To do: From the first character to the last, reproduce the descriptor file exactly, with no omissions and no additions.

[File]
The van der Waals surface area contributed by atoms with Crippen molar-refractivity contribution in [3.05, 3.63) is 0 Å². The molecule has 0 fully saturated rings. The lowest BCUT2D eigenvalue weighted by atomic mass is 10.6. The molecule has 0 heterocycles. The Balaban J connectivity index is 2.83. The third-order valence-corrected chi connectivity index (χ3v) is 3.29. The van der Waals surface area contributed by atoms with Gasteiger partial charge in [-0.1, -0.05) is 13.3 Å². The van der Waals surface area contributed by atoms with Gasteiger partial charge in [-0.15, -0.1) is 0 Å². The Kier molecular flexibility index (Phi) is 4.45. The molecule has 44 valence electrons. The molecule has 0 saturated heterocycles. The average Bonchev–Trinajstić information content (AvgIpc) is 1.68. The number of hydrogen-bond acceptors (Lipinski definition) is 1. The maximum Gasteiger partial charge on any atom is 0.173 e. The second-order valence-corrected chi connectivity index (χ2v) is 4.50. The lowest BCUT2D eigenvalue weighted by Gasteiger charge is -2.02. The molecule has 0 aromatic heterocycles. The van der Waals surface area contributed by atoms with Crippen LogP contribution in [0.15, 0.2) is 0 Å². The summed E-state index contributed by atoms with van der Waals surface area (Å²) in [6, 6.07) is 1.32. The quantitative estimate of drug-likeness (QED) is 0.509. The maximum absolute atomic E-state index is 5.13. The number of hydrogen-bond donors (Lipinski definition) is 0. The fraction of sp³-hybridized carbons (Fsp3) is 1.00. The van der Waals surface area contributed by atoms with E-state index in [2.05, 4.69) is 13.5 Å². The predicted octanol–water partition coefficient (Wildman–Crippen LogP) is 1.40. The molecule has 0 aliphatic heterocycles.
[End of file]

The van der Waals surface area contributed by atoms with Crippen molar-refractivity contribution in [3.05, 3.63) is 0 Å². The molecule has 0 fully saturated rings. The lowest BCUT2D eigenvalue weighted by atomic mass is 10.6. The molecule has 0 heterocycles. The Balaban J connectivity index is 2.83. The third-order valence-corrected chi connectivity index (χ3v) is 3.29. The van der Waals surface area contributed by atoms with Gasteiger partial charge in [-0.1, -0.05) is 13.3 Å². The van der Waals surface area contributed by atoms with Gasteiger partial charge in [-0.15, -0.1) is 0 Å². The Kier molecular flexibility index (Phi) is 4.45. The molecule has 44 valence electrons. The molecule has 0 saturated heterocycles. The average Bonchev–Trinajstić information content (AvgIpc) is 1.68. The number of hydrogen-bond acceptors (Lipinski definition) is 1. The maximum Gasteiger partial charge on any atom is 0.173 e. The second-order valence-corrected chi connectivity index (χ2v) is 4.50. The lowest BCUT2D eigenvalue weighted by Gasteiger charge is -2.02. The molecule has 0 aromatic heterocycles. The van der Waals surface area contributed by atoms with Crippen LogP contribution in [0.15, 0.2) is 0 Å². The summed E-state index contributed by atoms with van der Waals surface area (Å²) in [6, 6.07) is 1.32. The quantitative estimate of drug-likeness (QED) is 0.509. The maximum absolute atomic E-state index is 5.13. The number of hydrogen-bond donors (Lipinski definition) is 0. The fraction of sp³-hybridized carbons (Fsp3) is 1.00. The van der Waals surface area contributed by atoms with E-state index in [2.05, 4.69) is 13.5 Å². The predicted octanol–water partition coefficient (Wildman–Crippen LogP) is 1.40. The molecule has 0 aliphatic heterocycles.